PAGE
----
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Outdoor Activity Safety for Ice Thickness

December 15, 2016

With the recent cold weather, thoughts turn to ice fishing and other outdoor activities associated with winter, such as ice skating and cross country skiing. Outdoor activities are a healthy way to enjoy Mother Nature and her bounty. If some precautions are followed ice fishing and ice-skating can be a safe and relaxing activity. These activities may be great ways to fill some of the time off from school during the holiday season.

Each year in SD, incidents occur due to people breaking through ice on rivers, streams, ponds and lakes. Ice thickness can be very variable, and can be effected by snow cover, vegetation, and water movement. Ice anglers and others using ice surfaces for their outdoor recreation need to take personal responsibility for their safety when venturing onto the ice.

Ice-Thickness Guidelines
From the S.D. Game Fish and Parks website, the following is a guideline to help you decide what is safe.

  • Less than four inches of ice – STAY OFF
  • Four to six inches of ice – foot travel in a single file line should be safe, assuming the ice is clear and clean of snow
  • Six to twelve inches of ice – Snowmobiles and ATVs can safely on good ice at least six inches thick
  • Twelve to sixteen inches of ice – Small cars and pickups can venture onto the ice once it is a foot or more thick. However, anglers are generally encouraged to avoid driving on ice that is less than 16 inches thick.
  • More than 16 Inches of ice – Generally, a medium-sized car or mid-sized pickup can travel safely on good, clear, solid ice.

The Minnesota Department of Natural Resources suggest that White Ice or “Snow Ice” is only about half as strong as new clear ice. If you are traveling on white ice, it is recommended to double the above thicknesses for safety.

Tools to Check Ice Thickness


  • Ice chisel – This is a metal bar with flat blade welded onto one end. Use this to create a hole in the ice and use a tape measure to measure thickness.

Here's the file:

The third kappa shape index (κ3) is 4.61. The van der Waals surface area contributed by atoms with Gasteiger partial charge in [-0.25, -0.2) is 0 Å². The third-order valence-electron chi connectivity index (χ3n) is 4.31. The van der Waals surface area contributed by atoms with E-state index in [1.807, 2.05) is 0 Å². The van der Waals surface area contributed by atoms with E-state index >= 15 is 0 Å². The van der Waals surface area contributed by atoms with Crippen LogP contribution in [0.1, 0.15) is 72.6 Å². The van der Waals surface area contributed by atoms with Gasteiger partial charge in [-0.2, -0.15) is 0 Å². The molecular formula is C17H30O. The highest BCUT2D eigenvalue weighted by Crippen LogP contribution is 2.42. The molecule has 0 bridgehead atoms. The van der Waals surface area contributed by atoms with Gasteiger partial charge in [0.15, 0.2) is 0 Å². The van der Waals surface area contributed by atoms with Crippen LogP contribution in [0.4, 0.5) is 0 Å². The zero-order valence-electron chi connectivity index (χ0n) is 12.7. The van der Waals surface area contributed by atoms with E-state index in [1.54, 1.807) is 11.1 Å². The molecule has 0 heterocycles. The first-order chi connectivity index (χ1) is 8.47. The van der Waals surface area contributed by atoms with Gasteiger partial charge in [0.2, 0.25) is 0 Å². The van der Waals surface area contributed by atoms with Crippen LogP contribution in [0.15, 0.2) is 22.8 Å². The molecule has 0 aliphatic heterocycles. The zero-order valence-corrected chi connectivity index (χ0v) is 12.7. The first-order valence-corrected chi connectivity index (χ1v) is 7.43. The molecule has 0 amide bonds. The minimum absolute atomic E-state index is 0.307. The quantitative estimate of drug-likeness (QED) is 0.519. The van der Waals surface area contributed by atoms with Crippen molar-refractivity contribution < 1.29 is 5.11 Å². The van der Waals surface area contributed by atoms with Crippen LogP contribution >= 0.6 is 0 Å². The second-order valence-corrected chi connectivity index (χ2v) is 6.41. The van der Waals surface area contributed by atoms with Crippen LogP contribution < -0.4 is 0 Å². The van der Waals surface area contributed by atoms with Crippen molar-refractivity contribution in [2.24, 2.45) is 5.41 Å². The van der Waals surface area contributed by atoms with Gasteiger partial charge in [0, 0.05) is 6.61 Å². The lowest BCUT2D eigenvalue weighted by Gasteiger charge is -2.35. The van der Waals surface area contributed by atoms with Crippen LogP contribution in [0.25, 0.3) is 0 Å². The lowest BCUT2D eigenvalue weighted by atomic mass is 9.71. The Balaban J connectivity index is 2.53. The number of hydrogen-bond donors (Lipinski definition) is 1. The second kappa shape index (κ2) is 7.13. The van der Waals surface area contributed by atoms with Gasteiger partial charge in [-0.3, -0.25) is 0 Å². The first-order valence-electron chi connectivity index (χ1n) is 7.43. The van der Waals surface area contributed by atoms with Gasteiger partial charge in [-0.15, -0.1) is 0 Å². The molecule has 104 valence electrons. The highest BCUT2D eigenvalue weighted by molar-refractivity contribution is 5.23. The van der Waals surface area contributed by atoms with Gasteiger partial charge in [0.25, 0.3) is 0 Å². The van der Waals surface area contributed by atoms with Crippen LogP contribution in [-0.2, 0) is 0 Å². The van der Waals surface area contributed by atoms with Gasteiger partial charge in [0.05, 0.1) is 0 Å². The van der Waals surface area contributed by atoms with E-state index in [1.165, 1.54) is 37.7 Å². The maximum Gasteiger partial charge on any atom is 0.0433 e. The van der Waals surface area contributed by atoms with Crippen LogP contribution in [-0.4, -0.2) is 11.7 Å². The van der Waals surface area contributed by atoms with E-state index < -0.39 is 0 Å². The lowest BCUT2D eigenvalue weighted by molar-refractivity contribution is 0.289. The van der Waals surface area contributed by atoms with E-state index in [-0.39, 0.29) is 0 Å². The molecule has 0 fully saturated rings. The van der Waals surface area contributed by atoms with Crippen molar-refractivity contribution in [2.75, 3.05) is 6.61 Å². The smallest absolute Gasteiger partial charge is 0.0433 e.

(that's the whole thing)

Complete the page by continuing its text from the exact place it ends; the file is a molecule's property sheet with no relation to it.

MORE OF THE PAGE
• Ice auger – There are many types of auger through various price points. Use of one of these to drill a hole and use a tape measure-to-measure thickness.
  • Cordless drill – using a drill with a long, five-eighths inch bit to drill a hole and measure the depth of the ice with a tape measure. Using the wood bit will help pull the ice crystals out of the whole while preventing the bit from being stuck. After drilling the hole dry the bit and spray with a silicone lubricant to prevent rust.
  • Tape measure – Use this to measure ice thickness, by putting the tape into the hole and hooking the bottom edge of the hole to take a reading.

When walking or riding a riding a snowmobile/atv on the ice it is a good idea to wear a life vest under your winter gear. It is also a good idea to carry a set of ice picks. Theses may be homemade or can be purchased in most places that sell ice-fishing materials. Do Not wear a flotation device when traveling across ice in an enclosed vehicle. Many of the mentors that I have ice fished with, either had the vehicle windows open or held the door of the vehicle open a small bit when we were traveling across ice. It is best to avoid traveling on ice at night.

What to do if you fall through the ice?


The first think to do if you fall through the ice is to try not to panic. With a well thought out survival plan ahead of time, it is possible to save yourself.


  • Do not remove your winter clothing – Heavy cloths will not drag you down and may provide insulation.
  • Turn toward the direction you came from – This will face you toward what was probably the strongest ice. Access the situation and call out for help.
  • Place your hands and arms on the unbroken surface – Use your ice picks to help get extra traction to get you up onto the ice.
  • Kick your feet and dig in your ice picks to work your way back onto the solid ice.
  • Lie flat on the ice once you are out and roll away from the hole to keep your weight spread out – this may help to prevent you from breaking through again.
  • Get to a warm, dry, sheltered area and rewarm yourself immediately – In moderate to severe cases of cold-water hypothermia, you must seek medical attention. Warming blood rushing back to the heart can heart issues.

If you are with someone who falls through the ice, you need to get yourself to safety, do not go to the edge of the ice where the victim went in. Call 911 and get help on the way, let the person know that help is on the way. If you can safely reach the victim from shore, reach out to them with rope or jumper cables. If they start to pull you in, release your grip and start over. If you have rope available, throw it to the victim and have them tie it around themselves before they become too week to do so. A non-professional should not go out on the ice to assist a victim unless all other basic rescue techniques have been exhausted.

Source: John Keimig, South Dakota State University, iGrow